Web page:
3B.    To be sure, we have in the gospels the little boy who gave his five loaves and two fishes to the Lord Jesus Christ, Who then multiplied the loaves and fishes so much that 5,000 men were fed, with twelve baskets of food left over after they had eaten.[8]  That is a wonderful example of the great impact of one person’s all placed in the hands of the Savior.

4B.    But we are not asking God to give us much from the sacrifice of one person.  We are asking God to give us much from the sacrifice of many.  And we are asking Him to spare us the harm that is done when “one sinner destroyeth much good.”

5B.      One plow horse can pull a thousand pounds.  Two plow horses can each pull one thousand pounds.  But when those two horses are harnessed together they can pull three thousand pounds, a full thousand pounds more together than acting individually.  Imagine, then, the harm that is done by that horse that refuses to get in harness with the other horse.  Imagine the harm that is done by that one church member who does not, for one reason or another, pull with the rest of us, because “one sinner destroyeth much good.”



1.   If you are a guest here today, I would urge you to understand that this special offering we are about to take up is something we have planned for a year, something we have prayed about for a long time.  It would be entirely inappropriate for you to feel any obligation or responsibility to participate.  This is for us.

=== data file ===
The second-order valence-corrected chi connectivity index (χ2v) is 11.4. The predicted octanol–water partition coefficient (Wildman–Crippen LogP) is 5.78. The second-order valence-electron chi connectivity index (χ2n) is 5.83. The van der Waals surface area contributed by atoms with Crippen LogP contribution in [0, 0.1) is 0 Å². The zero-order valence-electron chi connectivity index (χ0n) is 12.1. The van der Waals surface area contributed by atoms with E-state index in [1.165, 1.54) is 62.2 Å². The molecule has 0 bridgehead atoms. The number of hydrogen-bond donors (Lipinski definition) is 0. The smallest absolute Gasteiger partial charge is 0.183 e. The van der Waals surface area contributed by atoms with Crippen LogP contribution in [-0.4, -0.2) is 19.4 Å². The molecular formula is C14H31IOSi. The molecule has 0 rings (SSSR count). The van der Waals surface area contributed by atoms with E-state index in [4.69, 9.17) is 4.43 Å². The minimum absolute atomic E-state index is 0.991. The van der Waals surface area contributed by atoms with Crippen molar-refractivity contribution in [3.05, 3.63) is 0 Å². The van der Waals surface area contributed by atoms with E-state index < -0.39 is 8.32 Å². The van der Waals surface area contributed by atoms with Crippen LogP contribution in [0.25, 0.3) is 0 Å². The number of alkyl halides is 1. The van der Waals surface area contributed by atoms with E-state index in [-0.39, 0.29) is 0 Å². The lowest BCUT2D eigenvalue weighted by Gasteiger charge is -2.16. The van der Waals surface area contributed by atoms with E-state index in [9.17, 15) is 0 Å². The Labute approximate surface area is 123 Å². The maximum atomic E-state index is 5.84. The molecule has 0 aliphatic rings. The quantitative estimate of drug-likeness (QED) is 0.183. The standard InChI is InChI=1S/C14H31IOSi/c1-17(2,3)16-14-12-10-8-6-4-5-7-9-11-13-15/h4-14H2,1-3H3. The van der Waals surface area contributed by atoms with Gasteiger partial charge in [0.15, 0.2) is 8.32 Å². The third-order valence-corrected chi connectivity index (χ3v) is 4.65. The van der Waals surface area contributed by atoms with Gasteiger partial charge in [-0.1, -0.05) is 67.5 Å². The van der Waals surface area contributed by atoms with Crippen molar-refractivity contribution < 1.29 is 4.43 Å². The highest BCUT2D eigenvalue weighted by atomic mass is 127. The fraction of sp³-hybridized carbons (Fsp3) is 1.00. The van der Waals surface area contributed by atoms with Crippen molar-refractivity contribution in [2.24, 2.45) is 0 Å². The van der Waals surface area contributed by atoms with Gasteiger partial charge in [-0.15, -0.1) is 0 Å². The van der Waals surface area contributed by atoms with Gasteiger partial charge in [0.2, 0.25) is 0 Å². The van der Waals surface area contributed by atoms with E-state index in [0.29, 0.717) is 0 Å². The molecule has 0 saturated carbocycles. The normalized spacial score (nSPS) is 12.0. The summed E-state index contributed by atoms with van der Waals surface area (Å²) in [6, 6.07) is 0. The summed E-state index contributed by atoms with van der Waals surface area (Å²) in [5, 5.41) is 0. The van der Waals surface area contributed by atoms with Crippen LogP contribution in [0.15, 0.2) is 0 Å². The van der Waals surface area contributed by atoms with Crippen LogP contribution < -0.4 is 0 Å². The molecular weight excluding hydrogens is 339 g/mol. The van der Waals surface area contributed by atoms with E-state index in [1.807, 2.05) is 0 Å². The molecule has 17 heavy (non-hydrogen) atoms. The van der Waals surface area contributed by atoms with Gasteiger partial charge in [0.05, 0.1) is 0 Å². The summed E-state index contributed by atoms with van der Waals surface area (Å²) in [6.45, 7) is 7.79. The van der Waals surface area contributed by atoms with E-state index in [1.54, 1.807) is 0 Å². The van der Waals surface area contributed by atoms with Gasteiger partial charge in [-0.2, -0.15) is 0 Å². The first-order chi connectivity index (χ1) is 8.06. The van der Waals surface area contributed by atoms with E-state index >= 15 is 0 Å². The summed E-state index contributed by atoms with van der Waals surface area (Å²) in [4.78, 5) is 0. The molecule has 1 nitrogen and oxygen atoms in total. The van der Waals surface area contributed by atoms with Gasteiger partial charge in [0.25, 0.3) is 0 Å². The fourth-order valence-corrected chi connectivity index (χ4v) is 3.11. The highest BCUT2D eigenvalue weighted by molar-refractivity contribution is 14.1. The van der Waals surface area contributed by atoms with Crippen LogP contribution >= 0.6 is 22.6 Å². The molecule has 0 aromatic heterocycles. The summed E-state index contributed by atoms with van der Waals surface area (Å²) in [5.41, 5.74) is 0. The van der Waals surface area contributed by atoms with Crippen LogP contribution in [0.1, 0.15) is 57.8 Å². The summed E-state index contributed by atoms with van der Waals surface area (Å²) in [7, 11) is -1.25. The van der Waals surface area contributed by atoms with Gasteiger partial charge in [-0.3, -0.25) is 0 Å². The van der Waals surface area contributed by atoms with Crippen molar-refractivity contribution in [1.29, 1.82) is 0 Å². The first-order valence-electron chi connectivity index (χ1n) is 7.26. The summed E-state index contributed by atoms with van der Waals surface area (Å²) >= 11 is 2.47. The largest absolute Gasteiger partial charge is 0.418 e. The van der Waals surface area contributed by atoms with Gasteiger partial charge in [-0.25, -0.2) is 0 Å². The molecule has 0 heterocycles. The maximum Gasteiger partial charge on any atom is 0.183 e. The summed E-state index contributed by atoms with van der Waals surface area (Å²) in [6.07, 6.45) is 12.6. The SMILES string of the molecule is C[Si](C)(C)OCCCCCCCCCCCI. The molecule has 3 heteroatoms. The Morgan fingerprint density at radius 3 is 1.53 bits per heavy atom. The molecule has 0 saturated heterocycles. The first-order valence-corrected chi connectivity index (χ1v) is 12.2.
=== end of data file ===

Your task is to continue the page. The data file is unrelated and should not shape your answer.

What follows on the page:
2.   A person comes into this world alone.  A person lives his life in this world pretty much alone.  Even with a family it is common for sinners to feel so terribly lonely.  This is because God is a jealous God, and He will not bless anyone’s relationships with other people so long as there is no genuine relationship with Him.

3.   But when a sinner comes to Christ and his sins are washed away in the blood of Christ, when he is adopted into the family of God and then becomes a member of Christ’s church, God gives him a belonging such as he has never before experienced.

4.   It is in the context of this belonging that we here at Calvary Road Baptist Church live our lives.  Are we weak and dependent?  Of course we are, like the ants in so many ways.  That is why we, though important and valuable as individuals, choose to cooperate with others in this church to maximize our effectiveness in service to Christ.

5.   That is why we come to church so often.  That is why we bring others to church.  That is why we choose church services over work schedules.  We know that “one sinner destroyeth much good.”  So, we band together to do right.  We want to do good, not destroy good.  So, you need to be here . . . with us.

[1] Thanks to Dr. Bill Monroe, Florence Baptist Temple, Florence, SC for this insight.

[2] See footnote for Revelation 2.14 from John MacArthur, The MacArthur Study Bible, (Nashville: Word Publishing, 1997), page 1995.

[3] Numbers 16

[4] Joshua 7

[5] 1 Kings 18 & 21

[6] 2 Kings 11

[7] 2 Kings 23.26

[8] Matthew 14.17-21